Aldrin: You've got a good picture, huh?
Houston: There's a great deal of contrast in it, and currently, it's upside-down on our monitor, but we can make out a fair amount of detail.
Aldrin: Will you verify the position - the opening I ought to have on the camera?
Houston: Stand by.
[Armstrong begins to descend.]
Houston: We can see you coming down the ladder now.
Armstrong: Okay, I just checked getting back up to that first step, Buzz. It's -- not even collapsed too far, but it's adequate to get back up... It takes a pretty good little jump.
Houston: Buzz, this is Houston. F/2 - 1/160th second for shadow photography on the sequence camera.
Armstrong: I'm at the foot of the ladder. The [Lunar Module] footpads are only depressed in the surface about 1 or 2 inches, although the surface appears to be very fine grained as you get close to it. It's almost like a powder. Down there, it's very fine. I'm going to step off the [Lunar Module] now. THAT'S ONE SMALL STEP FOR MAN, ONE GIANT LEAP FOR MANKIND.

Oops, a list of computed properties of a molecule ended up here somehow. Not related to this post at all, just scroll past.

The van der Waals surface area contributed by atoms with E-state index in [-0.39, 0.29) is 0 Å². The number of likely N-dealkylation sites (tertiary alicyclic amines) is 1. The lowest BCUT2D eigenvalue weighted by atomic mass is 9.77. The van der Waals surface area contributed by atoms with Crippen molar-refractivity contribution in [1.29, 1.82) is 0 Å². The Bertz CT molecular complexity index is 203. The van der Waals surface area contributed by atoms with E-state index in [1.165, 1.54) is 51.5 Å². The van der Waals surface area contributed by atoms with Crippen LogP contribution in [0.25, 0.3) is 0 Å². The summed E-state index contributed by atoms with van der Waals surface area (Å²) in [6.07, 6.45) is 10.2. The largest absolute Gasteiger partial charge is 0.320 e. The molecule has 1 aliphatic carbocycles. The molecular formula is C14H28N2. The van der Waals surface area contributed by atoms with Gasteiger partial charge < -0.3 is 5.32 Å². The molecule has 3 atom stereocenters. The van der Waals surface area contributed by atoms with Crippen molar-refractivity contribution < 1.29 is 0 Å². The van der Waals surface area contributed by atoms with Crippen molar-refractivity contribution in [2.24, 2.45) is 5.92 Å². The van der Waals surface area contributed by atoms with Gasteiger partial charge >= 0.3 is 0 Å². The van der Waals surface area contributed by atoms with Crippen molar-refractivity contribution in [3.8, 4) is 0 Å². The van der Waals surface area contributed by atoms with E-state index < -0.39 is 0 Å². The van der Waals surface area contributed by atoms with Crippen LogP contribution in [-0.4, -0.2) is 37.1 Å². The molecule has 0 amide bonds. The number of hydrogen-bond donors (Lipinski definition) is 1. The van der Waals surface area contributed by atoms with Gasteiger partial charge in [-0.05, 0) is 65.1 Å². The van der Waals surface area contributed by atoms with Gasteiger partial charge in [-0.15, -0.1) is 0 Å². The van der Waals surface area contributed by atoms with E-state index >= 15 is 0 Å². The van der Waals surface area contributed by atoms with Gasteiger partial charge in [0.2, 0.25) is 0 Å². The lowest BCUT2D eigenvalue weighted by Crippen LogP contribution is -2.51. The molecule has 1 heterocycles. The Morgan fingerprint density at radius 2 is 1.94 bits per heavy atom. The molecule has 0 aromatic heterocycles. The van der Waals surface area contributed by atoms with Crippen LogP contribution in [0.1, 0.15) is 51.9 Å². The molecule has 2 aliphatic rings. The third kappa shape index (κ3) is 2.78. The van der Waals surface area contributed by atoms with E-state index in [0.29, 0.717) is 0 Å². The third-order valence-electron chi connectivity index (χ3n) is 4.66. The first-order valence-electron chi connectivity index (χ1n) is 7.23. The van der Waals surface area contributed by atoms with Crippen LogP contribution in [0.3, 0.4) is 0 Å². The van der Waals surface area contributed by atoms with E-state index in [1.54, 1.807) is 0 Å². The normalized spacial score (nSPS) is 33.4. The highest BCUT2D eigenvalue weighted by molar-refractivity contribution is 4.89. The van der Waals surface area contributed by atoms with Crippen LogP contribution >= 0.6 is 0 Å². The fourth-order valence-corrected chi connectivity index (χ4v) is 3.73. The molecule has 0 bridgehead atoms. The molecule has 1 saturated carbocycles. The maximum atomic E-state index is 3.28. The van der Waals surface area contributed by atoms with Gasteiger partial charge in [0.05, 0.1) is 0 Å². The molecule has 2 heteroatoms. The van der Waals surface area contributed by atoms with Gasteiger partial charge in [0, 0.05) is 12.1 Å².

All that transmission flew through space to two tracking stations in Australia, Honeysuckle Creek and Parkes, as well as Goldstone in the Mojave Desert.* It's a bit complicated, but the broadcast appears to have begun with the feed from Goldstone, switched to Honeysuckle Creek right before Armstrong set foot on the moon, and then drew on Parkes after a few minutes. The Australian site at Honeysuckle Creek rebroadcast the feed up to an Intelsat III satellite perched over the Pacific, which relayed it down to a newly constructed earth station in the tiny town of Jamesburg in the hills of Monterey, California, which sent it on to mission control in Houston and the rest of the world.
* I originally listed Goldstone as being in the Australian desert. It is not. It's in California.